The flow then returns to step S5 to process the data in the sixth column of the original dot matrix data. A value "7.999 . . ." is set in the memory CM in step S5, and the memory PM is holding data "7" (see FIG. 7H). The flow therefore advances to step S15, going through steps S6, S12, S13 and S14. As should be apparent from FIG. 6A, there is no data in the seventh column of the original dot matrix data. Consequently, a non-coincidence is detected in step S15, and the flow takes a route of steps S19, S21 and S18. The data in the seventh column of the work memory MW is cleared as illustrated in FIG. 7I, and data "1" is written in the seventh and eighth columns of the work memory MW as shown in FIG. 7J.

Through the above operation, dot matrix data enlarged 4/3 times across the column as shown in FIG. 6B is completed.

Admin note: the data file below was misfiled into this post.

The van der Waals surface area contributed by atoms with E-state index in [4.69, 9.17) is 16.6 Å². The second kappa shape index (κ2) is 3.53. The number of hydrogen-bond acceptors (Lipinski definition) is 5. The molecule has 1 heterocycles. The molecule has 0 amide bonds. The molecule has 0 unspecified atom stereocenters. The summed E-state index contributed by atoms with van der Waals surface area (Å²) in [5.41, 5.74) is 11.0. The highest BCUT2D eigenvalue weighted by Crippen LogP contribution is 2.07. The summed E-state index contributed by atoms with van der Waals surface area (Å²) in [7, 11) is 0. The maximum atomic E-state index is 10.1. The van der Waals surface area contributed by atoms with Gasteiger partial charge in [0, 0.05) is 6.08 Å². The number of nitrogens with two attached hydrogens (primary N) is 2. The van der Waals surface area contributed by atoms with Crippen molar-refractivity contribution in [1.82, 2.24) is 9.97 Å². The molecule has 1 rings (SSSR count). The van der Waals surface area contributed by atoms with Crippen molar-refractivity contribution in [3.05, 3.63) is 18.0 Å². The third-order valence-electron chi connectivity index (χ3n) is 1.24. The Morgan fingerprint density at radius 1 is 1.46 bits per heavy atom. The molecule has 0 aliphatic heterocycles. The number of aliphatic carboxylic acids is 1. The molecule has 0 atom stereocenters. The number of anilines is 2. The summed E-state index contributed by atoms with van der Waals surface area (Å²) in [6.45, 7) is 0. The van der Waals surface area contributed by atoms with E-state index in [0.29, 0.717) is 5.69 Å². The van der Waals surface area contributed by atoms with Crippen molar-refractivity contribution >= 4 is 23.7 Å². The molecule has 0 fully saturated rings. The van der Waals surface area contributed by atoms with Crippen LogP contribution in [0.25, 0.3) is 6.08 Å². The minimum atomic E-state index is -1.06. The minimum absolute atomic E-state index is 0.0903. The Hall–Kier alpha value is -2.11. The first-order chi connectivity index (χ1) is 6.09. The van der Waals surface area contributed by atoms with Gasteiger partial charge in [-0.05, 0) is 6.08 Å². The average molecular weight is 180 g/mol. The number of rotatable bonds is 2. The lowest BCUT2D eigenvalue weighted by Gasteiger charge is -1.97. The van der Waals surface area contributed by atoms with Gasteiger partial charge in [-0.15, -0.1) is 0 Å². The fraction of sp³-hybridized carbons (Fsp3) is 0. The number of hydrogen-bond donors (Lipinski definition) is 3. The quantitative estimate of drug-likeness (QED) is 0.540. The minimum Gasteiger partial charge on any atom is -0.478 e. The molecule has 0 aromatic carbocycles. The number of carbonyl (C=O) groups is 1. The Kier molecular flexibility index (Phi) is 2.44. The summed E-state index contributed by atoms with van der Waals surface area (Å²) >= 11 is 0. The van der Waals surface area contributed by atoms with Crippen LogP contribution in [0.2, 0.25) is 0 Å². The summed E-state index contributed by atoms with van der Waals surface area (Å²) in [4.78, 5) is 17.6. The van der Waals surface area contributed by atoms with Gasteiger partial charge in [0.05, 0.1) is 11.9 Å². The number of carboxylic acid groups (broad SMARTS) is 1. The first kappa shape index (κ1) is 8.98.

The flow then proceeds to step S23 for updating the value in the memory PM. Further, the value in the column counter RM is decremented by "1" and becomes "0". The flow naturally goes to step S25 from step S24.

It is not happen in the above mentioned example, if, on the other hand, it is discriminated in step S15 that there is a coincidence between the target data in the original dot matrix data and data which exists in the same row as the target data and is in the next column to be processed, the flow advances to step S16.

In step S16, the width counter EM the magnification K with its decimal portion raised to a unit minus "1" is set in the width counter EM. In the aforementioned case where the dot matrix data is enlarged 4/3 times in the column direction, the value in the counter EM becomes "1."